Greenman's Occasional Organ

Ecosocialist. Syndicalist. Critical Techno-Progressive.

Tuesday, April 18, 2006

Tory Green Revolution??????

Today's reading - The Morning Star and The Daily Express, The Independent and Guardian web pages, a few pages of Finnegans Wake, Urban 75 and web pages on Joel Kovel and Murray Bookchin.
Today's listening - The Stone Roses
Today's viewing - BBC 6 O'Clock News

Apparently Dave "I'm not the Tory Blair, honest" Cameron's latest wheeze is to proclaim that the Tories are the party of the "Green Revolution". Well, well, well. We are always pleased to see a sinner repent here at Greenman's Organ. But forgive me if I do not rip up my GPEW (Green Party of England and Wales) membership card just yet. While it is very easy for Dave to appoint Zac "Silver Spoon" Goldsmith to his toothless policy body, and to fit micro-renewables generating equipment on his house, and be seen riding his bike, and make noises about how seriously he takes climate change, and repeat old Tory pledges about clearing up litter and protecting parks.......one tends to think it will be a little more difficult to convert those in his party of a less green tinge to his new found faith, still more difficult to convert a party wedded to the motoring lobby, big business, free market zealotry and funding from some of the least environmentally and socially responsible elements to actually agree to any meaningful policy that does more than urge business to be "responsible". John "Vulcan" Redwood, for example, may be rumoured to have the same green blood as Spock, but he is about as "green" or amenable to green arguments as the oil industry sponsored american neo-con propagandists he is fond of quoting. And Redwood, whatever the new green, caring, socially responsible Tory leadership may think, is not totally unrepresentative of the Tory grassroots.
This is where, as ecosocialists, many of us can see the wood for the trees. You can urge businesses to be as ecofriendly as you like, but the nature of current capitalism is that the CHIEF duty of CEOs and directors is to MAXIMISE PROFIT. If they do not,( in the absence of the unlikely event of all their competitors following the same voluntary ecological path), they are likely not to be CEOs or Directors very long. Environmental sustainability, like social justice, is not a case of persuading bad enterprises to be good, or even educating ignorant enterprises to be wise - it is a structural matter. Bad money will drive out good. Cheap labour will replace expensive. Dodgy practice will drive out good. UNLESS action is taken, either by consumers or workers where this is possible, or governments/legislation where it is not, then capitalist enterprises are not going to throw away their competitive advantage just to "feel good" (though CEOs may throw a few scraps of good practice that do not affect overall profitability to feel good about themselves or for PR)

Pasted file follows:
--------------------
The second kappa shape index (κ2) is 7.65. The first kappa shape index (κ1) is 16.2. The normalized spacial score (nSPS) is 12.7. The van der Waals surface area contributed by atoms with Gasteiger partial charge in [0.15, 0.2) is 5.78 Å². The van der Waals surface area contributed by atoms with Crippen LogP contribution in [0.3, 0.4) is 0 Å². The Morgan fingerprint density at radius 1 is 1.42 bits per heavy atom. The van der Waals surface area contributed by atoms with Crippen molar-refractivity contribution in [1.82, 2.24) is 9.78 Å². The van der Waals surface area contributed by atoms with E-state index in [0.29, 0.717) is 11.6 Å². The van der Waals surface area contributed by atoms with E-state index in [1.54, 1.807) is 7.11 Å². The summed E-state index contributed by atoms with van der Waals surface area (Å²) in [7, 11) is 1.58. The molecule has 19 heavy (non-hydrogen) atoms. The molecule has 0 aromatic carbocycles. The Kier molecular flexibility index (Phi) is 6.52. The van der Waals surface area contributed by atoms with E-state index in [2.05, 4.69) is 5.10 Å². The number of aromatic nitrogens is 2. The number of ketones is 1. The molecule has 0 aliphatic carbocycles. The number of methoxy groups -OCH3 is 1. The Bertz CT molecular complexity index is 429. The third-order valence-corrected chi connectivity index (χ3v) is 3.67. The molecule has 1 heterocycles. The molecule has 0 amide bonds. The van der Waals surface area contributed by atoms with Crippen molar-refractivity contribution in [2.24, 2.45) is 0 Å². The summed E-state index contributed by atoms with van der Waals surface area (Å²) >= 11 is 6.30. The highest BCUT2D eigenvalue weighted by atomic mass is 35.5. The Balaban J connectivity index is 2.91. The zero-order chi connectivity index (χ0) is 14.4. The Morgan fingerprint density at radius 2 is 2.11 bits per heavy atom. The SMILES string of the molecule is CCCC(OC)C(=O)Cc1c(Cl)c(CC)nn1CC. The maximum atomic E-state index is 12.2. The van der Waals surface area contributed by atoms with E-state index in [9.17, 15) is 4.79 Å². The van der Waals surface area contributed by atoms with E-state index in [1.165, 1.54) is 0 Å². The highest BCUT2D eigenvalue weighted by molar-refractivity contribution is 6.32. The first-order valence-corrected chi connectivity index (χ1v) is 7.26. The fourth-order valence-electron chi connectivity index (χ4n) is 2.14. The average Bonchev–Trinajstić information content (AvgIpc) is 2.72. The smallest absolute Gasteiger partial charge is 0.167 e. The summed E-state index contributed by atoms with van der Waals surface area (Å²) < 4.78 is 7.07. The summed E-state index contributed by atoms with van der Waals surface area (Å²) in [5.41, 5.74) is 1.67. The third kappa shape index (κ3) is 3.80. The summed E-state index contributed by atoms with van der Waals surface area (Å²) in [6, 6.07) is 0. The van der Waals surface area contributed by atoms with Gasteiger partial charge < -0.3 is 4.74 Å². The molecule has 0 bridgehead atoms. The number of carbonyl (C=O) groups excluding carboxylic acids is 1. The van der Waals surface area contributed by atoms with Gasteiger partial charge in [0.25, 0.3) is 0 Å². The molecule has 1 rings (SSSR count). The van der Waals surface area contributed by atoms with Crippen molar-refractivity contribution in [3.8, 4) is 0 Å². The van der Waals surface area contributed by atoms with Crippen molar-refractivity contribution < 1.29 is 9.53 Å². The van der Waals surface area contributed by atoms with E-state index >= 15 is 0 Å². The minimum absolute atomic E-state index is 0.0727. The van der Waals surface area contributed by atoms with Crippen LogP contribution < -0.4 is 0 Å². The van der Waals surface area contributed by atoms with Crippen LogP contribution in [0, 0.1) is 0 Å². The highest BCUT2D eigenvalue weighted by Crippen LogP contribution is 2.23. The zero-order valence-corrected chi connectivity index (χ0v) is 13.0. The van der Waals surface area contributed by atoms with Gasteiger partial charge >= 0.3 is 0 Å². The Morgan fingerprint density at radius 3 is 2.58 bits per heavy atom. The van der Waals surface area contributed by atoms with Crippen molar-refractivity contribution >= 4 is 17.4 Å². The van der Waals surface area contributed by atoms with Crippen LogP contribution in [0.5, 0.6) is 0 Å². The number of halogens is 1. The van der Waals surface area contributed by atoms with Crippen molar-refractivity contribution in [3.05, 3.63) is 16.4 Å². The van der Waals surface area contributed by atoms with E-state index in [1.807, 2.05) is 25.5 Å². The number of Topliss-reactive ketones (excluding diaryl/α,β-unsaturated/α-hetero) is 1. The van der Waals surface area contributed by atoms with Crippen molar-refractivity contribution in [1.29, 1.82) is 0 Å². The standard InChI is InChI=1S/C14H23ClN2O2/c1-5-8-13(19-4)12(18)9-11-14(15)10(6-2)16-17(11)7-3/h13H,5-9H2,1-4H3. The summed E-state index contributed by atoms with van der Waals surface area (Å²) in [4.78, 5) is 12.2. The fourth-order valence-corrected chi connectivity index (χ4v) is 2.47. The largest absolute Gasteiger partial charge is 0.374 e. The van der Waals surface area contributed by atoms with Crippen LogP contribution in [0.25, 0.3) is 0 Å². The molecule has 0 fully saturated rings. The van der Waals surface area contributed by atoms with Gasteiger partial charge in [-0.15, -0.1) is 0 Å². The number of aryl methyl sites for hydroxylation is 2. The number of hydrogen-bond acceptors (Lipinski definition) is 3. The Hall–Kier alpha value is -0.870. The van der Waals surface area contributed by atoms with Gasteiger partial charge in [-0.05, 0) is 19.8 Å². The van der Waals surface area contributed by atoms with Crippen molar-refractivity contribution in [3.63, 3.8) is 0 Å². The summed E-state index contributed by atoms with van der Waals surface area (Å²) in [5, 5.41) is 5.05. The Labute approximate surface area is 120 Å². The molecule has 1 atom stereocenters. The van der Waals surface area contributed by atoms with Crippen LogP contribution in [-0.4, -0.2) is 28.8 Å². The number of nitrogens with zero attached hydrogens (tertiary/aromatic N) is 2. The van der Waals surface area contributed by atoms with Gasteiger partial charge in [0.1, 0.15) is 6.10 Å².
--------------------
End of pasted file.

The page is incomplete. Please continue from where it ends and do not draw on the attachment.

Modern conservativism (indeed modern liberalism and new labourism too, all representations of globalist neoliberal politics) is based on-
1/ A rejection, indeed demonisation, of radical and effective workers organisation and union action.
2/ An affirmation that you "cannot buck the market", which is always king and will punish you if you do not succumb to its' every demand.
3/ Almost complete capitulation (with the odd defence of some residual politically strategic sectors) to the ideology of neoliberal globalisation that accepts that industry will relocate to a more favourable location unless all its' demands are met.
and
4/ A rejection of an interventionist state in any other roles than greasing the palms of corporations, policing internally and externally and deconstructing any remaining obstacles to the creation of a world of economically liberalised, heavily policed, oligarchically run trading blocs.
This being the case, the main parties are forbidden to approach the ecological and social demands of the day, even if they honestly wanted to in any other way than politeley asking for better behaviour - workers action being beyond the pale, consumer action being accused (as with GM for example) of damaging competetive advantage, international co-operation being difficult given the commitment of so many other countries to neo-liberalism, public ownership of provision ruled out as inherently inferior to private as well as punishable in the strongest terms by international finance capital, and legislative action being seen as a cardinal sin of big government akin to the dreaded S word.
So, until proved otherwise, I will treat Dave's "green" project as at best something likely to run up against the obstacles listed above, and at worst simply another bit of meaningless media management and tomfoolery, what we old cynics have come to know as greenwash.

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